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Water for Fracking

Use of Brackish Water Rising in Drilling Regions, but Challenges Persist

In drilling regions like the Permian Basin, where the water needs of fracking have run up against a historic drought, drillers are increasingly turning to brackish groundwater previously thought too expensive to use.

Brian Schoonover with Water Rescue Services holding a jar of produced water.

Water for Fracking

This article is part of an occasional series on water and hydraulic fracturing by The Texas Tribune and StateImpact Texas. View an interactive map of Texas fracking disposal wells.

 More in this series 

MIDLAND — On a recent morning, Tommy Taylor, a manager with the drilling company Fasken Oil & Ranch, stood in the West Texas desert beside two huge pools of water. One contained freshwater, and the other contained brackish water from the Santa Rosa aquifer 1,700 feet beneath Taylor’s feet.

Fasken has been mixing the two sources as part of a pilot program to use brackish water in hydraulic fracturing so that the water-intensive drilling process doesn’t deplete local freshwater wells.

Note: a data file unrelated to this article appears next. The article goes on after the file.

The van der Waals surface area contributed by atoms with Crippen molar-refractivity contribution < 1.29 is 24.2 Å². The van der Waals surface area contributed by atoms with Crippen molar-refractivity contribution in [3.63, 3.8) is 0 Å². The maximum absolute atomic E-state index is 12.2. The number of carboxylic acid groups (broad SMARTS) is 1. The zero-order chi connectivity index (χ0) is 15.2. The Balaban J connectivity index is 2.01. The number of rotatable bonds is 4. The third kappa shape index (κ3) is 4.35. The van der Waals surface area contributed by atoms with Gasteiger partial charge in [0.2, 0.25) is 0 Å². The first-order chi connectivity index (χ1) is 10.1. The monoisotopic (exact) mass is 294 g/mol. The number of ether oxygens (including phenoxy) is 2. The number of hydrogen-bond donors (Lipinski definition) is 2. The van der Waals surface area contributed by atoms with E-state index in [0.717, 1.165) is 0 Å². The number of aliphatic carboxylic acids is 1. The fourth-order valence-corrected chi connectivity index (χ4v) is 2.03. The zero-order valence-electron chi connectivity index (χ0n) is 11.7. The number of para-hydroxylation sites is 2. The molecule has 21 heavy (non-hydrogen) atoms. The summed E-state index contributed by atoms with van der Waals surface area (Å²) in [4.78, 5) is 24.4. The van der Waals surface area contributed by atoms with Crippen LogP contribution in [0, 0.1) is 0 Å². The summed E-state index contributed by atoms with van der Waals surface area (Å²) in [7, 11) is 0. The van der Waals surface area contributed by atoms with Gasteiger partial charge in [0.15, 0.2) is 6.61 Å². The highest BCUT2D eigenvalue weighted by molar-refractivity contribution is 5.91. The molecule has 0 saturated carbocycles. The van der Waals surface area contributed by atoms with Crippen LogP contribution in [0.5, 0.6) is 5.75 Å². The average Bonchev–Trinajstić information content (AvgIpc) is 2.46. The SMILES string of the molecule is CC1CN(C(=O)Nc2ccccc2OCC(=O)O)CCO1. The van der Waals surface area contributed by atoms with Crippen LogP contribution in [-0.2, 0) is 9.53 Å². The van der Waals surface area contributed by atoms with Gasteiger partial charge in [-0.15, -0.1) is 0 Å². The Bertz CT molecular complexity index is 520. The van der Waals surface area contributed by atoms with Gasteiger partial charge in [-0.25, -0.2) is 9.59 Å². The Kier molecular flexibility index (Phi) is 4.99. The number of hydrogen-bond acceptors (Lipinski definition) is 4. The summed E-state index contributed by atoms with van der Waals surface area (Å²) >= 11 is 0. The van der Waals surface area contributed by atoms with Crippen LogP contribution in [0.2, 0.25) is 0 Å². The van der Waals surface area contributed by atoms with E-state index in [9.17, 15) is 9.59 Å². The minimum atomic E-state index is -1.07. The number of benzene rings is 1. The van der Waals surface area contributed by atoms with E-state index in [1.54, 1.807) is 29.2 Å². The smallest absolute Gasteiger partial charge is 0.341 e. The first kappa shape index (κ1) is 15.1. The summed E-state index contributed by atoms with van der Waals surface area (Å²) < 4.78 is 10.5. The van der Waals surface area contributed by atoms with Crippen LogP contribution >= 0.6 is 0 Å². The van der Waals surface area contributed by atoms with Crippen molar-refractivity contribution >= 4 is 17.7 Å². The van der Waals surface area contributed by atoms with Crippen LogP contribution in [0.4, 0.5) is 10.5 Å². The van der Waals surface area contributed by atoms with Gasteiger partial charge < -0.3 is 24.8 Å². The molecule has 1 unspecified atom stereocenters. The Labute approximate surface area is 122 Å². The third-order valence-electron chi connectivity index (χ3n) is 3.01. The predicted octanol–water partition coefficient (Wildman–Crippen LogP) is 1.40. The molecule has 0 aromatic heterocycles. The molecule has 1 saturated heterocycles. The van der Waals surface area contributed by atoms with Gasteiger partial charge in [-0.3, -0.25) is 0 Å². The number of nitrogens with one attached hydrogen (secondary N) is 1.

"We would like to get to where we're using 100 percent” brackish water, Taylor said.

In regions of Texas like the Permian Basin, where the water needs of fracking have run up against a historic drought, drillers are increasingly turning to brackish groundwater previously thought too expensive to use. Fracking a well requires roughly 4 million to 6 million gallons of water, which gets mixed with chemicals and sand to break up the rock and retrieve the oil or gas. In the Midland-Odessa region, where reservoirs sit 95 percent empty and cities and towns have been under severe water rationing for years, drillers are scrambling to find new sources of water.

A virtual ocean of brackish water lies under much of Texas, but using it carries challenges. It may require the removal of chemical elements that can impede the drilling process by causing problems like scaling (building up sediment in wells), and cities interested in desalinating the water may be competing for it.

Perhaps most importantly, “brackish water is not necessarily available everywhere,” Michael Dunkel, director of sustainable development for the drilling company Pioneer Natural Resources, said in testimony last month before a joint hearing of the House Natural Resources and Energy Resources committees. Some brackish reservoirs also lie deeper than freshwater resources, increasing the costs of drilling a well.

The water problem is especially pressing in dry West Texas, the state’s largest drilling region. Although fracking accounts for less than 1 percent of the state’s total water use, in parts of the Permian Basin that figure has reached double digits and drilling continues to intensify.